In high school, Kaya Thomas was a self-proclaimed “nerdy black girl.” She loved books, but she often felt like the literary world didn’t love her back.
“As a teen, I was feeling erased by the books I was reading at my libraries and at school,” Thomas says. “The characters were never anything like myself.”
Libraries were filled with pages upon pages of white characters going on adventures dreamed up by white authors. Thomas, however, was looking for books that made her feel seen — and she knew others were, too.
“As a teen, I was feeling erased by the books I was reading my libraries and at school.”
So when she grew from a nerdy black girl into a black woman studying computer science at Dartmouth, she knew she could help close this literary gap. Now, she’s the creator of a free app called We Read Too, which allows young readers to browse more than 600 books featuring black, Latinx, Asian, Indigenous, and other non-white characters. All of the featured books are written by people of color, with readers of color in mind.
The simple app specifically targets children and young adults of color, cataloging books in a searchable database by author and title. Each book’s profile features a plot description, a photo of the cover, and links to share the book on social media or buy it online. There’s also a “discover” feature, which randomly matches users to a book by genre.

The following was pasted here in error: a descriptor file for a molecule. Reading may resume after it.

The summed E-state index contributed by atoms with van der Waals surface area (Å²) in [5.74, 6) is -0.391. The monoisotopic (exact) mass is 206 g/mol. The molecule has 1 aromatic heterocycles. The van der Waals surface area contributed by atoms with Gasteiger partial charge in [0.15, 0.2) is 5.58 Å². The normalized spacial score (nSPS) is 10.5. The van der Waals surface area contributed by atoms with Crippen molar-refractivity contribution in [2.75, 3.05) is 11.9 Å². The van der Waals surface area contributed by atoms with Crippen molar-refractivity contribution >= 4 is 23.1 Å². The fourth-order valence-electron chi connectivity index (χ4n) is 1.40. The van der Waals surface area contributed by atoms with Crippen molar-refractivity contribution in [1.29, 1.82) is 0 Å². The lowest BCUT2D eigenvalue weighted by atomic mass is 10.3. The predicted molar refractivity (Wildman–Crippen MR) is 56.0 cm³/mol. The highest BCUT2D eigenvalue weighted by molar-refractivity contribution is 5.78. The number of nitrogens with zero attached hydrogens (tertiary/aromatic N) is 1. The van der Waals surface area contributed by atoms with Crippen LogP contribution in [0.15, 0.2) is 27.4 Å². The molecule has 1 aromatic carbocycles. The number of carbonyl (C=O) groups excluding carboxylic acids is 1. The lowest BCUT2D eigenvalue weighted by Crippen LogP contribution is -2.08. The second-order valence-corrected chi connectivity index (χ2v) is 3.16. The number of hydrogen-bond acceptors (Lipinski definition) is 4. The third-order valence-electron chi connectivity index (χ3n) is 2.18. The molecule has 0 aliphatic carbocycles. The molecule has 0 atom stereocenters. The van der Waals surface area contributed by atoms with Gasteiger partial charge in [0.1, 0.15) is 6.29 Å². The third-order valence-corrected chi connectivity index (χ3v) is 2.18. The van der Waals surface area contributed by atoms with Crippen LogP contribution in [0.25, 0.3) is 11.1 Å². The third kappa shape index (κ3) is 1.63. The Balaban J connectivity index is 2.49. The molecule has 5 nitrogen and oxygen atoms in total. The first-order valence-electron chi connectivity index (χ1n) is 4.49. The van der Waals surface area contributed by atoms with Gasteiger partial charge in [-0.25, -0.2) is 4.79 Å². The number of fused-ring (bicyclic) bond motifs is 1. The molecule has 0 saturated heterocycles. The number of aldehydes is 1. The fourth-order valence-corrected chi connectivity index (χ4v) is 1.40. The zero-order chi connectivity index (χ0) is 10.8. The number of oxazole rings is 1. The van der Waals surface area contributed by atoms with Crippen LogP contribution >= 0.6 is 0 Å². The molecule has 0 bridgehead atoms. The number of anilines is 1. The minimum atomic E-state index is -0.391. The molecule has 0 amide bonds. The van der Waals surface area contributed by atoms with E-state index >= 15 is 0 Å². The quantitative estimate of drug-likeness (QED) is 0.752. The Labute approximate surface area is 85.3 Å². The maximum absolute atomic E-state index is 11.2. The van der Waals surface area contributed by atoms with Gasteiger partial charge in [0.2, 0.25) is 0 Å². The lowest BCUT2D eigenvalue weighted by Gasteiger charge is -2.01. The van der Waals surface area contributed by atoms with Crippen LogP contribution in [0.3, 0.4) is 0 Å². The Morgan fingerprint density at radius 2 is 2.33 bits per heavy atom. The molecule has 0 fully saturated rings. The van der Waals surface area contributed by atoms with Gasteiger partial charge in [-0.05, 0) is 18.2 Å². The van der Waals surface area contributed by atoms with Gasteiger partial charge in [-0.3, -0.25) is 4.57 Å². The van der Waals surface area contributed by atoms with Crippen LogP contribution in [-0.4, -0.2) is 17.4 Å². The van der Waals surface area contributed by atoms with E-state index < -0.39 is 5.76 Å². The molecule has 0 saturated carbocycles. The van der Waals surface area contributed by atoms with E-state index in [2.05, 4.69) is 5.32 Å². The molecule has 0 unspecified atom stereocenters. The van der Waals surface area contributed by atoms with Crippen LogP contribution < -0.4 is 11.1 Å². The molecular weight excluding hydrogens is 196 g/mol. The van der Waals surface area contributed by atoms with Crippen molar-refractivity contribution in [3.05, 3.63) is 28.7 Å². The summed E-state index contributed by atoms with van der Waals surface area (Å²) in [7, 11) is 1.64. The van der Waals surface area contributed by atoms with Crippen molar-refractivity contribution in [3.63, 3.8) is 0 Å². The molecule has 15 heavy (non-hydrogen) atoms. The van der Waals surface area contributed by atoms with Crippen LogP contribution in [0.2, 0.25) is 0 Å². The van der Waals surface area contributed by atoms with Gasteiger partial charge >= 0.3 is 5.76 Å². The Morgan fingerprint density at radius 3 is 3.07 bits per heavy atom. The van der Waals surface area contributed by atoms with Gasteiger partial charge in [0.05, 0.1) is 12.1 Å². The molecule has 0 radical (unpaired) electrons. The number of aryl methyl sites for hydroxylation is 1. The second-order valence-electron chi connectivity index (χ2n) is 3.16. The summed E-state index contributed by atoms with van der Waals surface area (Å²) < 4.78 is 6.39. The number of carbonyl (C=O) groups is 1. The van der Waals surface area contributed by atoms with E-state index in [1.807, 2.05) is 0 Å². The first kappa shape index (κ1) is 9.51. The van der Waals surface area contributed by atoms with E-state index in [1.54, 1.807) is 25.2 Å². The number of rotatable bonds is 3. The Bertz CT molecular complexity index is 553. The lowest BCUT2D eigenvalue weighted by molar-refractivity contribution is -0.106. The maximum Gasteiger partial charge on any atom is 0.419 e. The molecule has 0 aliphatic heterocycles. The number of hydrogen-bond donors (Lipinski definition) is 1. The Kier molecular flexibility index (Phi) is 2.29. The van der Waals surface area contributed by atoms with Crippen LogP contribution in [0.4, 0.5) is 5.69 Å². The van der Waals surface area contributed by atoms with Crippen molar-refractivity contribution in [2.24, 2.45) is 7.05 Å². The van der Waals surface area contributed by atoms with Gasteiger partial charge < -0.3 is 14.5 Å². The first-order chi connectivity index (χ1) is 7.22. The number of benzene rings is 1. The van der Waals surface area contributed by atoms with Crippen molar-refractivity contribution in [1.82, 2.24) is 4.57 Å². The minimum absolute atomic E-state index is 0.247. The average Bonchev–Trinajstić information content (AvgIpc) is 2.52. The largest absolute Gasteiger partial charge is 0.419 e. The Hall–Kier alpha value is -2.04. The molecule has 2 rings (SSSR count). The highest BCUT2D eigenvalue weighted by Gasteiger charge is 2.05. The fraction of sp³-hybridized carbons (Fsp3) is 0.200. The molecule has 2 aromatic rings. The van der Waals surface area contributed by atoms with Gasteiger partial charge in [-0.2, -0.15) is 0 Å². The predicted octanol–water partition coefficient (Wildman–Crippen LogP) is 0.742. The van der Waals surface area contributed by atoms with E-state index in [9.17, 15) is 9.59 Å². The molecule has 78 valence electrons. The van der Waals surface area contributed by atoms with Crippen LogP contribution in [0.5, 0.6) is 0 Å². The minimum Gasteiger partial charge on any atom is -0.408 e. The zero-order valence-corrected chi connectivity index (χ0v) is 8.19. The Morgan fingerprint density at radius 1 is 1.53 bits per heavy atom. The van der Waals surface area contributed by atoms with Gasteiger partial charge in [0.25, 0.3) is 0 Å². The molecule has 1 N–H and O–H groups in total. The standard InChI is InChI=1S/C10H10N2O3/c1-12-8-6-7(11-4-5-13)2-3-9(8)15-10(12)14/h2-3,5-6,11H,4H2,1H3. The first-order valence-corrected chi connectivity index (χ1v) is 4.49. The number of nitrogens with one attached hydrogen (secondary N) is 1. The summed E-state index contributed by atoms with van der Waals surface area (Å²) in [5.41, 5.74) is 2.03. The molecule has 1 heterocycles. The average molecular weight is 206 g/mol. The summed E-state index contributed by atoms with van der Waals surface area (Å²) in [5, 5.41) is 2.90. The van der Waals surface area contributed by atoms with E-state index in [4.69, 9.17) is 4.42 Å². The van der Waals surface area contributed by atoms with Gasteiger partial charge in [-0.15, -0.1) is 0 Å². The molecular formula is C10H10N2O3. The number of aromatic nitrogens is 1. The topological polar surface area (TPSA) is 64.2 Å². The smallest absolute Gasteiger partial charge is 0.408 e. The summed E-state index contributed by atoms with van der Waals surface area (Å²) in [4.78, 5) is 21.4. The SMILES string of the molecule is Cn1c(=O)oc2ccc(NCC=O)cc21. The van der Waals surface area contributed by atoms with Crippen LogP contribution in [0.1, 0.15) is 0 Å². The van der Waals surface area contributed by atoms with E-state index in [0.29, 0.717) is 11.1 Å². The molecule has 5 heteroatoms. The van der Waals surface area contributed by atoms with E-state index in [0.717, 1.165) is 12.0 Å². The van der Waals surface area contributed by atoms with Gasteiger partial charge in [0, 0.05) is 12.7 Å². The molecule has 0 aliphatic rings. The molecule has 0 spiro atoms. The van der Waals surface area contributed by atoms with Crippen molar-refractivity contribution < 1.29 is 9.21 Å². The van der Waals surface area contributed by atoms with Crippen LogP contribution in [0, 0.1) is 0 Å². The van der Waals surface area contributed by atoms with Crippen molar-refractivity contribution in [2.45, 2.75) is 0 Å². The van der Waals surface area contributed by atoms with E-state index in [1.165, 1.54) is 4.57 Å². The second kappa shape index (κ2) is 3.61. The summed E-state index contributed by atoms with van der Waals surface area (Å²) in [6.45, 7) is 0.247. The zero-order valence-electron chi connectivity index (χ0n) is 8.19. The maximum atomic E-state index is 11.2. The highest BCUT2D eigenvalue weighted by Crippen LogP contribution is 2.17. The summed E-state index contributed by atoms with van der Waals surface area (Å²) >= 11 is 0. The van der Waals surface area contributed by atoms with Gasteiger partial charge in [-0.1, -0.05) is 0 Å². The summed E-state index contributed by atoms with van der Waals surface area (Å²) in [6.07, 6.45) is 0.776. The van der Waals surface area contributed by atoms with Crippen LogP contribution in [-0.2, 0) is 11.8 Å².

Thomas is currently fundraising on Indiegogo to expand the app, hoping to feature more than 1,000 books. The campaign has already raised more than $12,000, surpassing its original goal of $10,000.
With the money, Thomas plans to launch an Android version of the app this year, and redesign the iOS version with new features.
The iOS app originally launched in August 2014, the summer before Thomas’ sophomore year at Dartmouth. Since then, We Read Too has been downloaded more than 15,000 times.
Those thousands of readers using the app play an integral role in the service. Thomas selects many of the books to feature on We Read Too with the help of the app’s “suggestions” feature. Users send in titles they recommend, and Thomas reviews them to make sure they fit the submission criteria before adding them to the catalogue.
We Read Too doesn’t just cater to young readers hoping to find stories they can relate to. Ultimately, it challenges publishers, libraries, and schools to grant more representation to people of color in their selections.
“It’s the message I am trying to display to the world,” Thomas says, referring to the app’s name. “We love to read, too, and want to see ourselves in the stories we read just like anyone else would.”